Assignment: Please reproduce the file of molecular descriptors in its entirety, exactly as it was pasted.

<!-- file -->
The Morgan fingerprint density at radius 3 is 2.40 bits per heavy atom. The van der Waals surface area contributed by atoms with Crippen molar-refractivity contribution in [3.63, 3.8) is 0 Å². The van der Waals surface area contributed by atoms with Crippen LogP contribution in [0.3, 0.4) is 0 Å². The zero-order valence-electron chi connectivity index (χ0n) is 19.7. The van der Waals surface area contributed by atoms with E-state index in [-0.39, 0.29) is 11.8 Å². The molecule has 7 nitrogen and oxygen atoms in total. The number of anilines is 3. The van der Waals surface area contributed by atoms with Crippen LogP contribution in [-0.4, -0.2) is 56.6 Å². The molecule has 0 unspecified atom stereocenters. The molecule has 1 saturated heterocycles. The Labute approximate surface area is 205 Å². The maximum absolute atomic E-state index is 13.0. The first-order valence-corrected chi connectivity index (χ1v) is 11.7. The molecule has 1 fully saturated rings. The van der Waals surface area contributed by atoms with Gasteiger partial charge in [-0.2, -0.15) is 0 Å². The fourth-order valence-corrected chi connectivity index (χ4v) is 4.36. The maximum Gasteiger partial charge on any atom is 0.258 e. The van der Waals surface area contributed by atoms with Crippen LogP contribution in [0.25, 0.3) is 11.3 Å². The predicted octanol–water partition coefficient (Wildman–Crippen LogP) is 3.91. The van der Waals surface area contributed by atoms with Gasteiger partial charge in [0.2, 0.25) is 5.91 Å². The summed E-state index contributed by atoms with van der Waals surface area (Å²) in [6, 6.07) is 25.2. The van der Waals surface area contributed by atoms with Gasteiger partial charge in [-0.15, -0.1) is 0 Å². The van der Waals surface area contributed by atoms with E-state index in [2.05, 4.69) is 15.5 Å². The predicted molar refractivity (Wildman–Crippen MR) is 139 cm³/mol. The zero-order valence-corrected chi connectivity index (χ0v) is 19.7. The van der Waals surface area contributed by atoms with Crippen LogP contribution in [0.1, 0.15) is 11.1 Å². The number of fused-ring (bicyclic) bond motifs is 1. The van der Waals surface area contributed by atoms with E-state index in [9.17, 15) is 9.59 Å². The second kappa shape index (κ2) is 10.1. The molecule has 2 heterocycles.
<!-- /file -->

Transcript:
The Morgan fingerprint density at radius 3 is 2.40 bits per heavy atom. The van der Waals surface area contributed by atoms with Crippen molar-refractivity contribution in [3.63, 3.8) is 0 Å². The van der Waals surface area contributed by atoms with Crippen LogP contribution in [0.3, 0.4) is 0 Å². The zero-order valence-electron chi connectivity index (χ0n) is 19.7. The van der Waals surface area contributed by atoms with E-state index in [-0.39, 0.29) is 11.8 Å². The molecule has 7 nitrogen and oxygen atoms in total. The number of anilines is 3. The van der Waals surface area contributed by atoms with Crippen LogP contribution in [-0.4, -0.2) is 56.6 Å². The molecule has 0 unspecified atom stereocenters. The molecule has 1 saturated heterocycles. The Labute approximate surface area is 205 Å². The maximum absolute atomic E-state index is 13.0. The first-order valence-corrected chi connectivity index (χ1v) is 11.7. The molecule has 1 fully saturated rings. The van der Waals surface area contributed by atoms with Gasteiger partial charge in [-0.2, -0.15) is 0 Å². The fourth-order valence-corrected chi connectivity index (χ4v) is 4.36. The maximum Gasteiger partial charge on any atom is 0.258 e. The van der Waals surface area contributed by atoms with Crippen LogP contribution in [0.25, 0.3) is 11.3 Å². The predicted octanol–water partition coefficient (Wildman–Crippen LogP) is 3.91. The van der Waals surface area contributed by atoms with Gasteiger partial charge in [0.2, 0.25) is 5.91 Å². The summed E-state index contributed by atoms with van der Waals surface area (Å²) in [6, 6.07) is 25.2. The van der Waals surface area contributed by atoms with Gasteiger partial charge in [-0.15, -0.1) is 0 Å². The van der Waals surface area contributed by atoms with E-state index in [2.05, 4.69) is 15.5 Å². The predicted molar refractivity (Wildman–Crippen MR) is 139 cm³/mol. The zero-order valence-corrected chi connectivity index (χ0v) is 19.7. The van der Waals surface area contributed by atoms with Crippen LogP contribution in [0.1, 0.15) is 11.1 Å². The number of fused-ring (bicyclic) bond motifs is 1. The van der Waals surface area contributed by atoms with E-state index in [9.17, 15) is 9.59 Å². The second kappa shape index (κ2) is 10.1. The molecule has 2 heterocycles.